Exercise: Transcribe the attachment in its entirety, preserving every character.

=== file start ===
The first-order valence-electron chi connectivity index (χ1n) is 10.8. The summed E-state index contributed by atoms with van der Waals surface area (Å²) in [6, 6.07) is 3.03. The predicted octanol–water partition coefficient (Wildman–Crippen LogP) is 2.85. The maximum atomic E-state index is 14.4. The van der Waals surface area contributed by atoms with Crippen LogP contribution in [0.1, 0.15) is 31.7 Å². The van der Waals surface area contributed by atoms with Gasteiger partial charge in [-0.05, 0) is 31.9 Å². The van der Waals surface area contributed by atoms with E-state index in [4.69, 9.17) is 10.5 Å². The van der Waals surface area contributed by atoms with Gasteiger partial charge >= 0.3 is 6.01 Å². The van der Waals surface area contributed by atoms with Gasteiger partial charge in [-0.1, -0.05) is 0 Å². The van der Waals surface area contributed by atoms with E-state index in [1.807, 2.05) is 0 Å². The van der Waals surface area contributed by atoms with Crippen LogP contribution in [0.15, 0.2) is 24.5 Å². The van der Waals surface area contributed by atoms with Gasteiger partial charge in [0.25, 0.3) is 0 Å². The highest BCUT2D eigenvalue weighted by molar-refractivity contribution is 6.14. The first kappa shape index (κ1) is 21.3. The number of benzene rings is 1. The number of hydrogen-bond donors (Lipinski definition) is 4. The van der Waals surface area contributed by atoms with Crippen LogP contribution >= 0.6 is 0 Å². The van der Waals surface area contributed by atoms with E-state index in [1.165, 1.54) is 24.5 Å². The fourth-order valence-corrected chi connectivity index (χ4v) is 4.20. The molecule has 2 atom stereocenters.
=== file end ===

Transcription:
The first-order valence-electron chi connectivity index (χ1n) is 10.8. The summed E-state index contributed by atoms with van der Waals surface area (Å²) in [6, 6.07) is 3.03. The predicted octanol–water partition coefficient (Wildman–Crippen LogP) is 2.85. The maximum atomic E-state index is 14.4. The van der Waals surface area contributed by atoms with Crippen LogP contribution in [0.1, 0.15) is 31.7 Å². The van der Waals surface area contributed by atoms with Gasteiger partial charge in [-0.05, 0) is 31.9 Å². The van der Waals surface area contributed by atoms with E-state index in [4.69, 9.17) is 10.5 Å². The van der Waals surface area contributed by atoms with Gasteiger partial charge >= 0.3 is 6.01 Å². The van der Waals surface area contributed by atoms with Gasteiger partial charge in [-0.1, -0.05) is 0 Å². The van der Waals surface area contributed by atoms with E-state index in [1.807, 2.05) is 0 Å². The van der Waals surface area contributed by atoms with Crippen LogP contribution in [0.15, 0.2) is 24.5 Å². The van der Waals surface area contributed by atoms with Gasteiger partial charge in [0.25, 0.3) is 0 Å². The highest BCUT2D eigenvalue weighted by molar-refractivity contribution is 6.14. The first kappa shape index (κ1) is 21.3. The number of benzene rings is 1. The number of hydrogen-bond donors (Lipinski definition) is 4. The van der Waals surface area contributed by atoms with Crippen LogP contribution >= 0.6 is 0 Å². The van der Waals surface area contributed by atoms with E-state index in [1.165, 1.54) is 24.5 Å². The fourth-order valence-corrected chi connectivity index (χ4v) is 4.20. The molecule has 2 atom stereocenters.